I think people misconstrued me when I talked about being "a tourist in your own city." Dave Cook doesn't scour the boroughs for "authentic" New York experiences. He looks for "authentic" Liaoning or Gansu (or whatever) experiences. The VNY guys claim to be looking for "authentic" New York experiences. But by that they don't mean the things that actual New Yorkers do -- in fact, that's what they're trying to stamp out. Rather, they mean the things that actual New Yorkers used to do, but don't any more (because of ethnic or economic changes); they're looking for the same kind of touristic "New York" experience as your visiting Midwestern friends who insist on going to Little Italy despite your protestations that no one from New York actually eats there any more. To the extent you can call Dave Cook a "tourist" in New York, he's what you might call an external tourist, looking for experiences from other places. The VNY guys are looking for what you might call "internal" New York experiences -- but only from the New York of before they were born. They ignore the real New York that they live in -- ignore the fact that, as New Yorkers, they create the "authentic" New York. Instead, they act like tourists, looking for characteristic experiences in the places locals have stopped going.
__________________________________________________________________
* This is not to say that a restaurant can't be good WITHOUT a credentialed chef and top ingredients. But it's certainly a way to be good. It doesn't matter, though, because the VNY guys don't care about quality anyway.
Bar Loser

MF Old

#189 Wilfrid

Wilfrid

    Advanced Member

  • Admin
  • PipPipPip
  • 86,553 posts

Posted 18 November 2011 - 04:01 PM

Not much to quibble with there, as it's all very sensible; and thanks for taking the time. I will throw a couple of spanners in, as is my wont:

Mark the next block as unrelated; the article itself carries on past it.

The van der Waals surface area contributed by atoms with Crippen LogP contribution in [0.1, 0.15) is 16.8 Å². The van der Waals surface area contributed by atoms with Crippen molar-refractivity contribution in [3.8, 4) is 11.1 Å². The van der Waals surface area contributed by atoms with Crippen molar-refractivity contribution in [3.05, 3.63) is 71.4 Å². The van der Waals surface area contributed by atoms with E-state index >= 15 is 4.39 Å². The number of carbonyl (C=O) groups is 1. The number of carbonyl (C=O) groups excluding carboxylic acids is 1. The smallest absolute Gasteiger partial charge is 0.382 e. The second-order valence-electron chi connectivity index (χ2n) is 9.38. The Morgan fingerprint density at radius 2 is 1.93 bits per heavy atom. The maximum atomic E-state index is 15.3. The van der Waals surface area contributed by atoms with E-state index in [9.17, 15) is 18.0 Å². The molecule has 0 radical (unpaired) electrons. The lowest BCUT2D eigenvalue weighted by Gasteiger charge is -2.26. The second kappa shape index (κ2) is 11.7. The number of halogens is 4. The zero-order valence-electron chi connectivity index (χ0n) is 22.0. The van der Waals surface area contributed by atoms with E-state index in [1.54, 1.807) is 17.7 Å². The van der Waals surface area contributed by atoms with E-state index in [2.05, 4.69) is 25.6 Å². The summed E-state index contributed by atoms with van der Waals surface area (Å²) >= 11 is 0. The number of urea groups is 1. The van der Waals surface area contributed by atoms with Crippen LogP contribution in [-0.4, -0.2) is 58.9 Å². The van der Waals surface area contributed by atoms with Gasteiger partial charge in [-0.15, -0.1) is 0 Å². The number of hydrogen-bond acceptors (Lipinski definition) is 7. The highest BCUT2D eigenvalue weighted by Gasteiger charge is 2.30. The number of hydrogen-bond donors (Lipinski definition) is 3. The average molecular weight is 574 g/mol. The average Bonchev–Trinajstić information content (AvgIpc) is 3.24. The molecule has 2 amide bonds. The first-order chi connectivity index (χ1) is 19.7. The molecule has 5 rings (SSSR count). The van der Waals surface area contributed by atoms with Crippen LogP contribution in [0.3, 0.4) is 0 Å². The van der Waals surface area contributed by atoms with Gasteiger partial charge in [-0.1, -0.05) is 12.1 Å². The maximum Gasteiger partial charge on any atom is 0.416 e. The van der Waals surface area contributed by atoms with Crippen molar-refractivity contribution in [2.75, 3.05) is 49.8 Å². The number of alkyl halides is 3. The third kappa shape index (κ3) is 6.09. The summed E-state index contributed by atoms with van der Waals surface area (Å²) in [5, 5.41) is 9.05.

1. There isn't one set of standards when it comes to "food quality." I think we all know we're not discussing outliers where the food is simply foul or toxic, but places where Sneak would see much room for improvement in ingredients and execution. It is the case (as Stone emphasized upthread) that a significant segment of diners score food on a different scale than Sneak (just taking him as a representative of another segment).

For me, this isn't a trivial point. It's not so much that it's germane to this discussion: it's germane to countless discussions where people have insisted that traditional home cooking can be improved by being tweaked up. One example from the past: fish and chips. Forget cod or haddock, use a finer fish like turbot. Hold the vinegar, offer a fresh lemon for squeezing. A buttery potato puree is better than "chips." And as for the batter...

You see how it goes. I do want to hold the line that evaluating cooking is not reducible to "best ingredients in the best preparation." You lose a world of food that way.

2. "They deride restaurants that try to be good, that hire qualified chefs and use good ingredients.* They imply there's something pretentious about that, that trying to be good makes a place too big for its britches." I wish that applied only to the VNY crowd. It seems to me to be epidemic among younger chefs, people who write about food in this city, and many diners. Please insert a rant about eating in garages, drinking our of jam jars and publishing meatball cookbooks.

The tragedy is that chefs who do no better are having to go along with this nonsense to do business.

#190 Sneakeater

Sneakeater

    Advanced Member

  • Members
  • PipPipPip
  • 64,537 posts

Posted 18 November 2011 - 04:22 PM

1. There isn't one set of standards when it comes to "food quality." I think we all know we're not discussing outliers where the food is simply foul or toxic, but places where Sneak would see much room for improvement in ingredients and execution. It is the case (as Stone emphasized upthread) that a significant segment of diners score food on a different scale than Sneak (just taking him as a representative of another segment).